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Sunshine Cinema, Lincoln Plaza closures highlight changing movie business

The stalwarts of the city’s independent movie scene go dark this month, but hope remains for film buffs, experts said.

The Landmark Sunshine Cinema is closing on Sunday.

The Landmark Sunshine Cinema is closing on Sunday. It's been open since 2001. Photo Credit: Jeff Bachner

The pulse of New York’s independent movie scene grows fainter this month, with the closure of the Sunshine Cinema on Houston Street this Sunday followed by the end of the Lincoln Plaza on Jan. 31.

The theaters are closing because of redevelopment projects, while the combination of rising real estate prices and increased competition from streaming services has made the business of art house exhibition an increasingly challenging venture, according to experts.

The Sunshine, which opened in 2001, is closing to make way for a retail development, while the Lincoln Plaza run by film scene fixtures Toby Talbot and her husband Dan (who died in late December) since its opening in 1981, could not get a new lease with landlord Milstein Properties.

Rob King, an associate professor of film and media studies at Columbia University, said the loss of the Landmark Theaters-operated Sunshine will be acutely felt among audiences who appreciated its showcasing of Oscar-bait movies like “Darkest Hour” and “Three Billboards Outside Ebbing, Missouri,” alongside cult fare such as “The Room” and “Super Fly.”

The latter two movies are the culmination of the theater’s midnight movie series this Saturday, alongside the classic “Dog Day Afternoon.”

“It represents a loss in the midrange spectrum in film-going in Manhattan,” King said.

Linda Levine, 67, of the Lower East Side, who went to a movie on a recent Friday, said the theater shouldn’t be shut down for retail development.

“While it’s not a landmark, [the building] has historic value,” Levine said, adding that the Sunshine, housed in a former Yiddish theater building construction in 1898, was “wonderful.”

“We are not people who are opposed to change, but some things should remain,” she said.

David Wain, a former city resident and the director of movies such as “Wet Hot American Summer” and the upcoming “A Futile and Stupid Gesture,” said its closing is a significant cultural loss.

“I remember when the Sunshine opened and that was after so many of the single screen independent theaters had closed. The Bleecker Street and on and on and on. I do think it’s super sad,” he said.

Lincoln Plaza fans lamented over the impending loss of an Upper West Side institution, the departure of which will leave only the Film Society of Lincoln Center as a home to independent and foreign movies in the neighborhood.

Ewnetu Admassu, the Lincoln Plaza general manager, said the Talbots were dedicated to meeting the demands of their discerning fans and programmed a slate of movies that reflected the tastes of the neighborhood.

“He (Daniel Talbot) would repeatedly tell me, ‘Your customers are your first priority and everything else comes second,’” Admassu said.

Admassu said the theater plans to hold a celebratory farewell on Jan. 28. The final movies it is showing include “The Insult” from Lebanon, the Italian coming-of-age drama “A Ciambra,” the Oscar-winning Austrian filmmaker Michael Haneke’s “Happy End” and more from around the world.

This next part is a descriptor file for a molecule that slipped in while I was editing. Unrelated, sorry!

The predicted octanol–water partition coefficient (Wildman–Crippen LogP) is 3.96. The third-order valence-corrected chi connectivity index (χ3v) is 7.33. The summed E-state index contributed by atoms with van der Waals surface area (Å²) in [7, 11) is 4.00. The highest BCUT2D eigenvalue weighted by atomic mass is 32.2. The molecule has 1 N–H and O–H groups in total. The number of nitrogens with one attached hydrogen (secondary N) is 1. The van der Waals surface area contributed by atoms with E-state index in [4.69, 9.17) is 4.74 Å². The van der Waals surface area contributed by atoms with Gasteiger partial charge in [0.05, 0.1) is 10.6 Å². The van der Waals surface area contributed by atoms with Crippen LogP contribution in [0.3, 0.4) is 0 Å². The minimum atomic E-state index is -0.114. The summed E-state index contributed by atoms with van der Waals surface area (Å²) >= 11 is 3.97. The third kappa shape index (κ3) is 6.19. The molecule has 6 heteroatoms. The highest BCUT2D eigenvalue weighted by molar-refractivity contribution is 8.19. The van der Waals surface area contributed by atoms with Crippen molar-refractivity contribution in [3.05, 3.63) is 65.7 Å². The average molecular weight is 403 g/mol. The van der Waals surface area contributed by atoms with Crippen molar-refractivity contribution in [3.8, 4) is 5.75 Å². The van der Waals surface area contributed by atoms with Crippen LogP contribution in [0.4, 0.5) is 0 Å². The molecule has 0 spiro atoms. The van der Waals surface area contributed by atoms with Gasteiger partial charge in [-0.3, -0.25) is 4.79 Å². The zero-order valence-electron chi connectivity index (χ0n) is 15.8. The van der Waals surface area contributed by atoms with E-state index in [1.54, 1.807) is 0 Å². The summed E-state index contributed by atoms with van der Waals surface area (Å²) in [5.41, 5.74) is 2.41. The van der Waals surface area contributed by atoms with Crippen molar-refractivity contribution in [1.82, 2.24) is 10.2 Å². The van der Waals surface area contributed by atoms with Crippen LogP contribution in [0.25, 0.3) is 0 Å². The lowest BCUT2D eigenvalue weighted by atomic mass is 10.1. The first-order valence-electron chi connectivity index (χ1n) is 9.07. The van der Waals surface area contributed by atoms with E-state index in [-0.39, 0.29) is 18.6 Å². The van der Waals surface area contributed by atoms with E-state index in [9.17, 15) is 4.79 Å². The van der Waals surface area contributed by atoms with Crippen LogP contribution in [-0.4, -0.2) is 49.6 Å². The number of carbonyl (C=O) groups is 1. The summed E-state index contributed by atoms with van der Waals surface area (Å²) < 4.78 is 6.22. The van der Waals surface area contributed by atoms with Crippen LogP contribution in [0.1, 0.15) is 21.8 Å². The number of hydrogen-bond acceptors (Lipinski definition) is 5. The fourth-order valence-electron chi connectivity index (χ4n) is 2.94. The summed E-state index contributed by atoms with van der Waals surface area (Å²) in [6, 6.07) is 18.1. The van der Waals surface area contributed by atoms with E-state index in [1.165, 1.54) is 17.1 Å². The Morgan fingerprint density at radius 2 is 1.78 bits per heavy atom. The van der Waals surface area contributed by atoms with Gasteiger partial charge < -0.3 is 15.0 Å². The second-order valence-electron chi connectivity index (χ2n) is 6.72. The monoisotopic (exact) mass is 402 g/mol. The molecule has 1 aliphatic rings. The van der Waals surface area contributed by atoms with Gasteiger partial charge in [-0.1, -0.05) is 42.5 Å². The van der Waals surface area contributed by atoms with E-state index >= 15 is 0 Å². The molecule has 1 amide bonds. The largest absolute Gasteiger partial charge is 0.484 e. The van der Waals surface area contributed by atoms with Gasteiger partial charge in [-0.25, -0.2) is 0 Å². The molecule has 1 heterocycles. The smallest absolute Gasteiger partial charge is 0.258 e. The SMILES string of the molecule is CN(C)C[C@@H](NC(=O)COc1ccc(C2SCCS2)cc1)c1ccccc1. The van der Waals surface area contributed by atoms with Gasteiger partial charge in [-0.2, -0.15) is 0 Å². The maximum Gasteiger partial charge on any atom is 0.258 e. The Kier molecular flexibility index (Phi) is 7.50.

Milstein Properties has indicated another cinema will open in the space after it refurbishes the building at 1886 Broadway, but film industry professionals say something special and irrevocable will have been lost.

Isil Bagdadi, co-founder and president of distribution at New York-based CAVU Pictures, said that the Lincoln Plaza staff’s expertise and curatorial prowess in foreign-language and art house cinema was unrivaled by its peers.

“It is truly devastating for us as a community, as an industry, that this theater is going to be shut down,” she said.

It’s a tough time in general for a theatrical industry under siege from Netflix and its ilk, as well as changing audience tastes in general.

Box office tickets sold hit a 22-year low in 2017, according to a report from the National Association of Theatre Owners, with 1.24 billion admissions. It’s a 6 percent decline from 2016.

Theaters are increasingly turning to the $9.99 subscription service MoviePass in a bid to reverse the decline. It topped one million subscribers last month.

Nonetheless, the independent film exhibition scene remains strong across the city.

The Quad Cinema has been reinvigorated since its 2017 reopening with a modern renovation, complete with a high-end bar and a new programming team.

The IFC Center is working on an expansion.

The Williamsburg-based Nitehawk Cinema, among the venues offering food service at your seat, will open its second location this year in the Park Slope space once occupied by the Pavilion.

Film Forum, the Metrograph, the Film Society of Lincoln Center, the Museum of the Moving Image and smaller venues such as the Syndicated in Bushwick offer regular robust programming of independent movies, foreign films and revivals, as well as retro Hollywood classics.

“There’s always going be a need for people to gather in person and do things,” Wain said. “People get a baby sitter and have a break from their house.”

Berman hopes that the dual closures will remind New Yorkers of the importance in patronizing local institutions in a city increasingly dominated by chains.

“I often find that people lament these places only when they are leaving,” he said. “The most important thing you can do in the interim is if there is a shop or theater that you love, keep patronizing it and tell your friends to do the same.”

With Meghan Giannotta, Scott. A Rosenberg, Rajvi Desai and wire reports

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